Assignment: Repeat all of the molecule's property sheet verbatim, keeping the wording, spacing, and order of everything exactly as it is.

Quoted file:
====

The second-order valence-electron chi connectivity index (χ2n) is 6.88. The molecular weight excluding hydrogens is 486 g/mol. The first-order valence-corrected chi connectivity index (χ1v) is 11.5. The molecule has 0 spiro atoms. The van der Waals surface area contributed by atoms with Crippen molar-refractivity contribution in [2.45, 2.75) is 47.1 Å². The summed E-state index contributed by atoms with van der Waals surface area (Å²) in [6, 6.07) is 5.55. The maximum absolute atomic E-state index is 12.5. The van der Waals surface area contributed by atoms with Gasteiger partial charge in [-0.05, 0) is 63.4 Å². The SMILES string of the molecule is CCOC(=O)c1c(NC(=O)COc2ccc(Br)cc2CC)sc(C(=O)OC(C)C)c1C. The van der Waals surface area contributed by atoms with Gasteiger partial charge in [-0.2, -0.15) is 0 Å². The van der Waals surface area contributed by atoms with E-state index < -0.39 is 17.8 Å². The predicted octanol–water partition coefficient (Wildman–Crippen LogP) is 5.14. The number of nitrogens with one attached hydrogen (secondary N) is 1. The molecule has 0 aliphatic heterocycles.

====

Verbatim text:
The second-order valence-electron chi connectivity index (χ2n) is 6.88. The molecular weight excluding hydrogens is 486 g/mol. The first-order valence-corrected chi connectivity index (χ1v) is 11.5. The molecule has 0 spiro atoms. The van der Waals surface area contributed by atoms with Crippen molar-refractivity contribution in [2.45, 2.75) is 47.1 Å². The summed E-state index contributed by atoms with van der Waals surface area (Å²) in [6, 6.07) is 5.55. The maximum absolute atomic E-state index is 12.5. The van der Waals surface area contributed by atoms with Gasteiger partial charge in [-0.05, 0) is 63.4 Å². The SMILES string of the molecule is CCOC(=O)c1c(NC(=O)COc2ccc(Br)cc2CC)sc(C(=O)OC(C)C)c1C. The van der Waals surface area contributed by atoms with Gasteiger partial charge in [-0.2, -0.15) is 0 Å². The van der Waals surface area contributed by atoms with E-state index < -0.39 is 17.8 Å². The predicted octanol–water partition coefficient (Wildman–Crippen LogP) is 5.14. The number of nitrogens with one attached hydrogen (secondary N) is 1. The molecule has 0 aliphatic heterocycles.